If you’re looking for a basic anemometer kids will understand, this is it. It consists of four wind cups that are mounted on a stem that spins in the wind. The faster the wind blows, the faster the cups rotate. One of the wind cups is red which makes it easier to count as it spins (the number of rotations per minute will allow you to calculate the wind speed). This is a great science classroom anemometer or for home use if you don’t want to make your own anemometer out of paper cups.
This is a basic handheld wind cup kids anemometer. As the wind gets faster, the spinning cups start to rise, which elevates the reading bar on the stem of the device. It won’t produce very exact results of course but it’s a simple anemometer for kids that doesn’t require the user to count the number of revolutions per minute, instead relying on the built-in wind speed gauge. This cup anemometer also does not require batteries — another plus.
This is a weather science kit for kids ages 7 and up. It includes an anemometer with a speed gauge, a rain gauge, a weather vane, a compass, and color booklet with additional information about extreme weather such as hurricanes, tornadoes, high heat, lightning, thunder, and more. (You may also want to consider this alternative weather station kit for kids which features a cup anemometer that must be manually counted along with some other features.)
This bright yellow battery-powered vane anemometer features a simple, easy-to-read screen that measures wind speed in a variety of units (miles per hour, knots, feet per minute, meters per second, kilometers per hour). It also has a handy wrist strap and options for displaying the current wind speed, average wind speed, and peak wind speeds. This anemometer for kids even has a built-in thermometer too. The backlit screen allows it to be used at night. Powered by a single CR2032 “coin style” battery (included and replaceable). This anemometer is great for sailing, kite flying, and more.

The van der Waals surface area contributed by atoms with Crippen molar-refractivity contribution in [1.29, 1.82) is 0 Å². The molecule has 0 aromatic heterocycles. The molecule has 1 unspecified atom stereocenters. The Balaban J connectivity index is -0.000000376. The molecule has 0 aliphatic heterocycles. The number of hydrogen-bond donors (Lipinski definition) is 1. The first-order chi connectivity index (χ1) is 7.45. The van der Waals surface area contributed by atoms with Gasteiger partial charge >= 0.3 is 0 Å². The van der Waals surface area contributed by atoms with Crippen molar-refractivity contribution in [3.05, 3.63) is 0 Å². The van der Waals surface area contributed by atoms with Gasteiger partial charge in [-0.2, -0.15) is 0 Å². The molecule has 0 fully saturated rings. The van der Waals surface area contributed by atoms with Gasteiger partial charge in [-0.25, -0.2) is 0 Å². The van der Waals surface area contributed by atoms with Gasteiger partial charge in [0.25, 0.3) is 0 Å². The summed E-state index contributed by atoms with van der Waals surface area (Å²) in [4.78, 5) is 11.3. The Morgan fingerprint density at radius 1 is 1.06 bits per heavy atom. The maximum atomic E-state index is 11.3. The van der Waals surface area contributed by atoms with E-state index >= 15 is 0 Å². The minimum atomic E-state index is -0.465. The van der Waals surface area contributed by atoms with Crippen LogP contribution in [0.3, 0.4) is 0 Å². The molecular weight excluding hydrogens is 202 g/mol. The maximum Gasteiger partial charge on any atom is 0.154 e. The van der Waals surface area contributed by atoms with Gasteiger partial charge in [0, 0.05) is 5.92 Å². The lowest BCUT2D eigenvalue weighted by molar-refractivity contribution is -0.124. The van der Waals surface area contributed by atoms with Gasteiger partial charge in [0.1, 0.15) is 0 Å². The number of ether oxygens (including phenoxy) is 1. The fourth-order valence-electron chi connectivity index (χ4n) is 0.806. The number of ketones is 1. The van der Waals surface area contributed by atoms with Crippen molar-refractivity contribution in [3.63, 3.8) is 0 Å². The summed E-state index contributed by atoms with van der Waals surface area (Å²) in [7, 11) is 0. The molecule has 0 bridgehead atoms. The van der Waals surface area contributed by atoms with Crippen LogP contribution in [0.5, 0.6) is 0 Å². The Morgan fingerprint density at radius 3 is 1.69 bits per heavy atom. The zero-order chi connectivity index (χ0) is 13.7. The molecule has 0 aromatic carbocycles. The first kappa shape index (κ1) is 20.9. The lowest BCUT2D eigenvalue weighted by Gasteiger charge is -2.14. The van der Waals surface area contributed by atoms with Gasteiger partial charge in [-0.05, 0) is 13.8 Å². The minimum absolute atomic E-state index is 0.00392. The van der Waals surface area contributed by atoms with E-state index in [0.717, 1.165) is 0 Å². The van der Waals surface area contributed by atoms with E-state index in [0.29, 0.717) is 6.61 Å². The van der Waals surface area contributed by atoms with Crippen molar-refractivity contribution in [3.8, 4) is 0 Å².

Frequently asked questions about kids anemometers
What are the pros and cons of building an anemometer with kids vs using a pre-assembled anemometer kit?
DIY cup anemometer projects where you build anemometers out of paper cups can be a great project that involves kids directly in the building process. At the same time, they won’t be terribly accurate and it may be hard to know how to translate the number of cup rotations per minute into the speed of wind in miles per hour or other units of measurement.
What is the right age to start using anemometers with kids?
The youngest age recommended by a product in this article is 7 years old for the toy weather kits. However to make paper cup anemometers the minimum suggested age is 8 or 9 years old (third or fourth grade). There is no maximum age for anemometers although the complexity of the work you can do with it depends on age. Anemometers are used in middle school projects commonly.
What can a child or student learn from using an anemometer?
With anemometers, kids can explore numerous subjects including:
– Weather science
– Instrument use
– Mechanical ability (if doing a build it yourself anemometer project)
– Math and formulas (in the case of simple cup anemometers with manually counted/calculated wind speed)
– Discussion of wind power and clean energy